Looking into the Future
Here are a few examples:
Decus invites Linus to speak at their conference in New Orleans.
The Australian Unix Users' Group invites Linus to speak at their annual meeting.
Linux Journal has a booth at Unix Expo and gives out 3,000 copies of the magazine.
PC Week names Linux as software Product of the Week.
Rumors are that HP, IBM, and other big names are using Linux internally.
I went into three mainstream computer stores and said I was looking for a laptop to run Linux. One store didn't know what I was talking about. Another suggested a particular system because it had a larger hard disk which would be good for Linux. The other told me that the laptop they sold didn't run Linux (they had tried it), but suggested another brand that did.
Companies such as the Roger Maris Cancer Center and Virginia Power port applications from commercial operating systems to Linux and explain that they did it because they needed something “better”.
Open Systems World, in its sixth year as a Washington, DC, based trade show decides to have a Linux Conference right along with the SCO and Solaris conferences.
Unix Expo contacts Linux Journal about doing a Linux section at their New York show in 1995.
Because these aren't “Linux events”, these are cases of the “real world” showing an interest in Linux. At the beginning of the year, mainstream computing hadn't even heard of Linux. At Uniforum in March, Linux Journal had a booth. Although the booth was very popular, the most common question was “What is Linux?” Today people seem more likely to ask “Why should I run Linux?”, and then actually listen to the answer.
Now comes the assignment. If we want people to take us seriously we need to give good answers. Yes, Linux is a fun “hacker” system. But some of these people want to do real work. We need to listen to their needs and either explain how Linux can meet those needs or, if it can't, tell everyone who is interested in development what these people are looking for.
And this is where Linux Journal can help. Let us know what people are asking for and we'll help get the word out.
To start off this effort, here is an idea I am working on—a Linux-based “freenet” system. For those of you not familiar with a freenet, it is a public-access computer system designed to offer communications within a local community. Access is free, users are generally not computer oriented and much of the information on the system is supplied by local volunteers.
Current freenet software has a lot of shortcomings which include being inefficient, not particularly user-friendly and generally running on expensive hardware. Combining the openness and capabilities of Linux with this movement could offer a much better starting point for these freenet projects. And implementing a freenet on Linux could help us spread the word on how useful Linux can be.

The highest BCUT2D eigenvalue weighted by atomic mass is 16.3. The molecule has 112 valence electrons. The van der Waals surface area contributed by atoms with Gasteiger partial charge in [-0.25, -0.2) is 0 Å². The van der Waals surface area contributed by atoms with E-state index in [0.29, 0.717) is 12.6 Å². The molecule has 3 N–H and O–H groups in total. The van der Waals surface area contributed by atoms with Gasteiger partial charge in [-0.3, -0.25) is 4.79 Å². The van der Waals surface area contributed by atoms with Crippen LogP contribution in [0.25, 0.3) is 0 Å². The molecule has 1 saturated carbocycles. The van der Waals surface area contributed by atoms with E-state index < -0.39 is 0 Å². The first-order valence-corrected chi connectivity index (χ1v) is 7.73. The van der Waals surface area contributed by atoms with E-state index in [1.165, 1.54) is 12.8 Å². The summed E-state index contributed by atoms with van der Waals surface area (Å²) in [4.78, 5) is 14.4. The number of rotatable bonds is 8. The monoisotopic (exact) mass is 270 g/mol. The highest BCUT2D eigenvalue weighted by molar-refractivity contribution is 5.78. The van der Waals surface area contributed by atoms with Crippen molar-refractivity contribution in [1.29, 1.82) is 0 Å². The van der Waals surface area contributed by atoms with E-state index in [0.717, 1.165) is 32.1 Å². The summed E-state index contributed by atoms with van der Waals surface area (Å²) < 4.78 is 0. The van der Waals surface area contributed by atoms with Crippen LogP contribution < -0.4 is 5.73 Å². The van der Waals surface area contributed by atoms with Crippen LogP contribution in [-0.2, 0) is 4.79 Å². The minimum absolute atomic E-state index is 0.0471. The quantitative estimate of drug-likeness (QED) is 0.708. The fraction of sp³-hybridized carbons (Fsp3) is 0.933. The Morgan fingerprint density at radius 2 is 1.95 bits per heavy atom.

In future issues of Linux Journal I want to explore the current limitations and see what Linux can offer in the way of a good base for the freenet of the future. Again, your input is welcome. If you want to get involved, write me via Linux Journal or e-mail email@example.com.
Phil Hughes is the publisher of Linux Journal.
Practical Task Scheduling Deployment
July 20, 2016 12:00 pm CDT
One of the best things about the UNIX environment (aside from being stable and efficient) is the vast array of software tools available to help you do your job. Traditionally, a UNIX tool does only one thing, but does that one thing very well. For example, grep is very easy to use and can search vast amounts of data quickly. The find tool can find a particular file or files based on all kinds of criteria. It's pretty easy to string these tools together to build even more powerful tools, such as a tool that finds all of the .log files in the /home directory and searches each one for a particular entry. This erector-set mentality allows UNIX system administrators to seem to always have the right tool for the job.
Cron traditionally has been considered another such a tool for job scheduling, but is it enough? This webinar considers that very question. The first part builds on a previous Geek Guide, Beyond Cron, and briefly describes how to know when it might be time to consider upgrading your job scheduling infrastructure. The second part presents an actual planning and implementation framework.
Join Linux Journal's Mike Diehl and Pat Cameron of Help Systems.
Free to Linux Journal readers.Register Now!
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With all the industry talk about the benefits of Linux on Power and all the performance advantages offered by its open architecture, you may be considering a move in that direction. If you are thinking about analytics, big data and cloud computing, you would be right to evaluate Power. The idea of using commodity x86 hardware and replacing it every three years is an outdated cost model. It doesn’t consider the total cost of ownership, and it doesn’t consider the advantage of real processing power, high-availability and multithreading like a demon.
This ebook takes a look at some of the practical applications of the Linux on Power platform and ways you might bring all the performance power of this open architecture to bear for your organization. There are no smoke and mirrors here—just hard, cold, empirical evidence provided by independent sources. I also consider some innovative ways Linux on Power will be used in the future.Get the Guide